Legislation introduced in the U.S. House would increase the number of Graduate Medical Education slots available to help alleviate the physician shortage.

Reps. Allyson Schwartz (D-PA) and Aaron Schock (R-IL) introduced the Training Tomorrow’s Doctors Today Act, H.R. 1201, which soon will be available at http://thomas.loc.gov. The bill would create 15,000 new GME slots over five years. In announcing the legislation, Schwartz said the country will have 62,900 fewer physicians than needed in 2015, rising to 130,000 by 2025.

The number of federally funded medical residencies has been frozen since 1997 and Medicare primarily funds GME slots for training medical school graduates in patient settings, according to Schwartz’s office. The legislation would permit the Secretary of Health and Human Services to issue 3,000 new slots annually for five years. “Hospitals will be allowed to apply for the slots through one of two pools, but no hospital will be able to earn more than 75 slots,” according to an explanation of the bill. “This limit ensures smaller and rural hospitals are able to compete for the slots in the same manner as larger hospitals and hospital systems.”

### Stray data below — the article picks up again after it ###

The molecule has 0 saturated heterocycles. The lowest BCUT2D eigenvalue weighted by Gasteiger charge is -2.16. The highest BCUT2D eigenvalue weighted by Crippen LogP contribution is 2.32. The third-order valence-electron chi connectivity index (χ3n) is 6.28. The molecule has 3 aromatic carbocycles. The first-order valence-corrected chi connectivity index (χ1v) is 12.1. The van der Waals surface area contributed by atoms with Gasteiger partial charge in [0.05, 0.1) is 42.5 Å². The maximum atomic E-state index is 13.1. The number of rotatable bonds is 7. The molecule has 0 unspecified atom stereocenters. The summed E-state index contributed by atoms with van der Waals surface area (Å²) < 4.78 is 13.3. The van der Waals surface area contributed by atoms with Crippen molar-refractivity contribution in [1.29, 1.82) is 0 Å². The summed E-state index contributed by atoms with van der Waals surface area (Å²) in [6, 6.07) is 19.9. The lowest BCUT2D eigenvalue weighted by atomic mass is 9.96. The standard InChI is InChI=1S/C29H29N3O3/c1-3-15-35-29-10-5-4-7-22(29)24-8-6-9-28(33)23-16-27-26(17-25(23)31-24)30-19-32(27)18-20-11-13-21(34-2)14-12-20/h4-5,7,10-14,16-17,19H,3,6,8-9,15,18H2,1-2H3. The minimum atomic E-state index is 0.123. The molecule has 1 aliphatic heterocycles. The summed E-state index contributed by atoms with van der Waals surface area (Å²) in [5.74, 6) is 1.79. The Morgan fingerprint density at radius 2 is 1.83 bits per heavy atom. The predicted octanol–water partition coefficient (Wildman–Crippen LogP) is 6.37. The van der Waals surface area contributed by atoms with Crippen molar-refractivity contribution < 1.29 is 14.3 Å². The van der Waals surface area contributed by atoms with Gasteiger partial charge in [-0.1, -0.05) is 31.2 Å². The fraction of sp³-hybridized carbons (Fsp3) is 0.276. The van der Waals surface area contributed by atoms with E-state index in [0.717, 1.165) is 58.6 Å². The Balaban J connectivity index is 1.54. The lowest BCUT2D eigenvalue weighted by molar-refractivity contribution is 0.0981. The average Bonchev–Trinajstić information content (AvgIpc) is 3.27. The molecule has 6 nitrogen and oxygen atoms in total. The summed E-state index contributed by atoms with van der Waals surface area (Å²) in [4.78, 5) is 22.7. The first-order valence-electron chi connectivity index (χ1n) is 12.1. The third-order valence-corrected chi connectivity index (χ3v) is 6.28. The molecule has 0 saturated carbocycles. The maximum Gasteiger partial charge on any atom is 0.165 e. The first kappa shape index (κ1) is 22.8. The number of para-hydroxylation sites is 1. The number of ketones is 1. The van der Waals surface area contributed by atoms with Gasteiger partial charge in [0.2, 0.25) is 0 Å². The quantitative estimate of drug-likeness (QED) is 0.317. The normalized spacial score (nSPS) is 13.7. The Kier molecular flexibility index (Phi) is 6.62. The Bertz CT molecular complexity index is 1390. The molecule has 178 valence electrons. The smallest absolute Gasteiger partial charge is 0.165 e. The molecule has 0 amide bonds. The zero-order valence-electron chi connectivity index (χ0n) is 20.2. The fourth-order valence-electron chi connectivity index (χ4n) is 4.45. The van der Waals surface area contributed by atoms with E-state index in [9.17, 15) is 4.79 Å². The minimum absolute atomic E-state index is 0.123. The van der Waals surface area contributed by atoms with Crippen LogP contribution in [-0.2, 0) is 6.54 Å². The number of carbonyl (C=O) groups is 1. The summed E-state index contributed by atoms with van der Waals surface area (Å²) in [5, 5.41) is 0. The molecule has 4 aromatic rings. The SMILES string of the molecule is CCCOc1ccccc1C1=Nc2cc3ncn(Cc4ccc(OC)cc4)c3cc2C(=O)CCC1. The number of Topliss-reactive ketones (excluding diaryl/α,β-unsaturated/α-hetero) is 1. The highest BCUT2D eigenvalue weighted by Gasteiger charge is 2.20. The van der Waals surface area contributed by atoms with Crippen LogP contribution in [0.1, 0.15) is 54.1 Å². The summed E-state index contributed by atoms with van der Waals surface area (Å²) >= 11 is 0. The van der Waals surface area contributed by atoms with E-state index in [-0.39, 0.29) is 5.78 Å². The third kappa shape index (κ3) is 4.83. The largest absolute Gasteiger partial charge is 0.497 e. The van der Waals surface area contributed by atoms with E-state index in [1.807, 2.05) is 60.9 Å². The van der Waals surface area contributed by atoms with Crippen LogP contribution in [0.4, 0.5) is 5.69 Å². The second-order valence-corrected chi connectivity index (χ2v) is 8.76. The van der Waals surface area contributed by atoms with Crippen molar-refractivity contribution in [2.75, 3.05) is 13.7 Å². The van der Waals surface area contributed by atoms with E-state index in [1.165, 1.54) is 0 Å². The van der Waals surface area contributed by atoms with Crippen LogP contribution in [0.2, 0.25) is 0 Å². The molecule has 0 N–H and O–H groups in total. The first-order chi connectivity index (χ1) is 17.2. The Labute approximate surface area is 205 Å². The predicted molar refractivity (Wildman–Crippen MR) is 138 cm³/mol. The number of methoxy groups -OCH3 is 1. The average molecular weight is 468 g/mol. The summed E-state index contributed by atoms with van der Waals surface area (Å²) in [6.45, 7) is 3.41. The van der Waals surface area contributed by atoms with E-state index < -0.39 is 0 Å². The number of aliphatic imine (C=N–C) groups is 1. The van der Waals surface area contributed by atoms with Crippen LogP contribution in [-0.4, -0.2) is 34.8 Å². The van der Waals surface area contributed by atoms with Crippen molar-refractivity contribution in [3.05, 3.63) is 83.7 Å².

The legislation also would require hospitals to report the full cost of their medical residency programs. It would require the Government Accountability Office to update a report on specialties in which there is a physician shortage. GAO also would be compelled to issue new reports recommending ways to increase diversity in the workforce and reviewing the competency of physicians who serve senior citizens with recommendations on improving senior care.

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